Saturday, August 20, 2016

Planes of Fame Air Museum, Valle, Arizona

The Planes of Fame Air Museum has some of history's most unique planes. It has a late version of the most produced fighter plane in history, the Messerschmitt BF109G-10, among its collection. Thy also have the Martin 404 and Western Airlines Convair 240. Although I did not take pictures of all the planes, there are a few I did take. The P-38 Lightning is one they do have, called the plane that changed the course of history. It is often called the most powerful tool in America's arsenal during World War II. 

The Lightning was the aircraft of choice for many pilots, including the top "Ace" of WWII, Richard I. Bong, the Lightning was so versatile it could also be a bomber carrying high explosive and incendiary bomb loads. It flew at amazing speed and altitude for its time, faster and higher than any other. The sight of a P-38 Lightning so terrified the enemy that the Luftwaffe dubbed it "der gabelschwanz-teufel" which translates as "fork-tailed devil." 

This is a Pratt & Whitney engine used in the Spruce Goose and B-36 bomber.

F-86S Simulator

The Simulator raced around pylons during the 1949 Thompson Trophy Race in Cleveland, Ohio. It roared around the 15 mile course at speeds approaching 600 mph. All of these planes suffered structural damage due to the stresses of turning the short course at high speeds. The race was won by Capt. Bruce Cunningham at a speed of 586.17 mph. His F-86 lost parts of both elevators but he kept enough control to complete the course and land safely.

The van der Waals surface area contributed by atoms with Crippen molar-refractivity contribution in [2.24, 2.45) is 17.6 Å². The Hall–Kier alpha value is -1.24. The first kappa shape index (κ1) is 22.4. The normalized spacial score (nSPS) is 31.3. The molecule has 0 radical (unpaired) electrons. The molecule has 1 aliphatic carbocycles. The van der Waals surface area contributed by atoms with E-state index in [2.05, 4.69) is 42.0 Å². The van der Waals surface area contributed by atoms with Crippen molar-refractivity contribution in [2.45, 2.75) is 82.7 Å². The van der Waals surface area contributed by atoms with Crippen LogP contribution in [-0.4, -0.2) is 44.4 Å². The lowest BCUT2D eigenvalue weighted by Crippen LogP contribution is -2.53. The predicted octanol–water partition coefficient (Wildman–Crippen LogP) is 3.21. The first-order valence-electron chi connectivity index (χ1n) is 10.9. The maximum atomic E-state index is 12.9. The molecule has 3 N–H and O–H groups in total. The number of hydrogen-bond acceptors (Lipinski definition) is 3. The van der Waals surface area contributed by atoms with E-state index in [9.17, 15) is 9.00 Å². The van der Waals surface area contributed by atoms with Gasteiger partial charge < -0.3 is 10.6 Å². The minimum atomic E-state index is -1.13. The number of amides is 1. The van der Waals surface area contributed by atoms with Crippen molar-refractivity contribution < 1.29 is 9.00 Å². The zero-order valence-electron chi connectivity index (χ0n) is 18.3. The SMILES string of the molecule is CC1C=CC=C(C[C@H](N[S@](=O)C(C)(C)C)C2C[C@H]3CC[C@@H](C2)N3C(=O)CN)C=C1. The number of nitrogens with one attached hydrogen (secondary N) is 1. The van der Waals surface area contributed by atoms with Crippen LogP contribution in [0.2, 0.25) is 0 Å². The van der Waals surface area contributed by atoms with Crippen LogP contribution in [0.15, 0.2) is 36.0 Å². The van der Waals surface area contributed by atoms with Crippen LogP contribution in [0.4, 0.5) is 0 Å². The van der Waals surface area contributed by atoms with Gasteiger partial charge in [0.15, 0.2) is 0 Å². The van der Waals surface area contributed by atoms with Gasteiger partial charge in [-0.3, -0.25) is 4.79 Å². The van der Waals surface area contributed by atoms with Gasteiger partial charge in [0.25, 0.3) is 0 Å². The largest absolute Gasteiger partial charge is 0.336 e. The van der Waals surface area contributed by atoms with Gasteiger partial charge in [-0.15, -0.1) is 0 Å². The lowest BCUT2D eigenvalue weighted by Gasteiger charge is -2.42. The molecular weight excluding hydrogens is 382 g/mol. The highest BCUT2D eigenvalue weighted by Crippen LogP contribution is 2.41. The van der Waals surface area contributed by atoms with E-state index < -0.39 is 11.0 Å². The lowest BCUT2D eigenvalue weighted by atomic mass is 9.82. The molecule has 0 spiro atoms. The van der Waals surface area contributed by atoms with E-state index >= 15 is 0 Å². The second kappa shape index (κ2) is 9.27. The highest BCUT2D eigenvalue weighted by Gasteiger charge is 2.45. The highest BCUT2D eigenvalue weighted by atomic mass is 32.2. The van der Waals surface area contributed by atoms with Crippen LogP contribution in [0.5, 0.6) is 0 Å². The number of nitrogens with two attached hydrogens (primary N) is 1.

Armored scout car 4x4 "Feret" Mark 1/2 1952 manufactured by Daimler Co. Ltd. Coventry, England.

Link Trainer, Model C-3 "The Sweat Box"

The Link Trainer was first developed in 1934 to train army pilots to fly "blind" or by instrument reference only. The "airplane" link trainer was mounted on a pneumatic bellows which allowed the trainer to move in a 360 degree circle. The trainer also had the ability to yaw, pitch and roll. The instructor sat at a desk and talked to the student through a microphone into the student's earphones. The instructor could induce turbulence, cross winds, icing conditions, etc. to make the student sweat, hence the nickname "The Sweat Box." The student's progress was recorded by the "spider" on the desk tracing a red line on the map. 

During WWII, the Link Company turned out trainers at the rate of one every 45 minutes and over half a million pilots throughout the world have taken part of their flight training in Link's blue box. 

AT-6G/SNJ Texan - Advanced Trainer

No comments:

Post a Comment